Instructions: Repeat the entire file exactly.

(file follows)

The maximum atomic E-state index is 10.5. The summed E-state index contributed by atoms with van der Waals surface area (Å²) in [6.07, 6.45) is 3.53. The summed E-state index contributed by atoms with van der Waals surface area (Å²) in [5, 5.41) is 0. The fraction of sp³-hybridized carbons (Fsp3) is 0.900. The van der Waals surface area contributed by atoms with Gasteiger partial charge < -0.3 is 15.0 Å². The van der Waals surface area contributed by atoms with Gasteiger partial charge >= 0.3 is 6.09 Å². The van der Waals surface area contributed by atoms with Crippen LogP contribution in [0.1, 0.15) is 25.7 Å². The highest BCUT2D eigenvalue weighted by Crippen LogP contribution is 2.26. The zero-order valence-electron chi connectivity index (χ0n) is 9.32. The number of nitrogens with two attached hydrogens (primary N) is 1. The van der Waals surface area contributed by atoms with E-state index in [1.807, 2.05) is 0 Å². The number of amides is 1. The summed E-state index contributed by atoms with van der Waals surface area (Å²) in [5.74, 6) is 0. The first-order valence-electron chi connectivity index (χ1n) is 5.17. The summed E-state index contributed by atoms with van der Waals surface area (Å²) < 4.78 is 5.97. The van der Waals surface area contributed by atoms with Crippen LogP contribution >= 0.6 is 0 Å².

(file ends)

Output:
The maximum atomic E-state index is 10.5. The summed E-state index contributed by atoms with van der Waals surface area (Å²) in [6.07, 6.45) is 3.53. The summed E-state index contributed by atoms with van der Waals surface area (Å²) in [5, 5.41) is 0. The fraction of sp³-hybridized carbons (Fsp3) is 0.900. The van der Waals surface area contributed by atoms with Gasteiger partial charge < -0.3 is 15.0 Å². The van der Waals surface area contributed by atoms with Gasteiger partial charge >= 0.3 is 6.09 Å². The van der Waals surface area contributed by atoms with Crippen LogP contribution in [0.1, 0.15) is 25.7 Å². The highest BCUT2D eigenvalue weighted by Crippen LogP contribution is 2.26. The zero-order valence-electron chi connectivity index (χ0n) is 9.32. The number of nitrogens with two attached hydrogens (primary N) is 1. The van der Waals surface area contributed by atoms with E-state index in [1.807, 2.05) is 0 Å². The number of amides is 1. The summed E-state index contributed by atoms with van der Waals surface area (Å²) in [5.74, 6) is 0. The first-order valence-electron chi connectivity index (χ1n) is 5.17. The summed E-state index contributed by atoms with van der Waals surface area (Å²) < 4.78 is 5.97. The van der Waals surface area contributed by atoms with Crippen LogP contribution >= 0.6 is 0 Å².